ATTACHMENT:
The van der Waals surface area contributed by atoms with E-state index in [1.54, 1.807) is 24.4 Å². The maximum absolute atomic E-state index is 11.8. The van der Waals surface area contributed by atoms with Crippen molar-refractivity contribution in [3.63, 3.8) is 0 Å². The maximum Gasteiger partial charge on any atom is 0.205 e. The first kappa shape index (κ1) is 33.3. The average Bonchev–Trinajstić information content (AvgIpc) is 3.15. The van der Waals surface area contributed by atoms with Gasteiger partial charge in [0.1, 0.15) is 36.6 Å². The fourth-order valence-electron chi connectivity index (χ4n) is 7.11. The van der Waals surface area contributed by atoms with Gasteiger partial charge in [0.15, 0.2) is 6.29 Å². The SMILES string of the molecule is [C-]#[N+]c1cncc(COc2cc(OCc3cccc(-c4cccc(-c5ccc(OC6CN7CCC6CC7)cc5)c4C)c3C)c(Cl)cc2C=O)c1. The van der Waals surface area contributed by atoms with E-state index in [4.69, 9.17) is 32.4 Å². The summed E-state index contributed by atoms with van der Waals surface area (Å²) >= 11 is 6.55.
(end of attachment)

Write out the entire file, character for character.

The van der Waals surface area contributed by atoms with E-state index in [1.54, 1.807) is 24.4 Å². The maximum absolute atomic E-state index is 11.8. The van der Waals surface area contributed by atoms with Crippen molar-refractivity contribution in [3.63, 3.8) is 0 Å². The maximum Gasteiger partial charge on any atom is 0.205 e. The first kappa shape index (κ1) is 33.3. The average Bonchev–Trinajstić information content (AvgIpc) is 3.15. The van der Waals surface area contributed by atoms with Gasteiger partial charge in [0.1, 0.15) is 36.6 Å². The fourth-order valence-electron chi connectivity index (χ4n) is 7.11. The van der Waals surface area contributed by atoms with Gasteiger partial charge in [0.15, 0.2) is 6.29 Å². The SMILES string of the molecule is [C-]#[N+]c1cncc(COc2cc(OCc3cccc(-c4cccc(-c5ccc(OC6CN7CCC6CC7)cc5)c4C)c3C)c(Cl)cc2C=O)c1. The van der Waals surface area contributed by atoms with E-state index in [4.69, 9.17) is 32.4 Å². The summed E-state index contributed by atoms with van der Waals surface area (Å²) >= 11 is 6.55.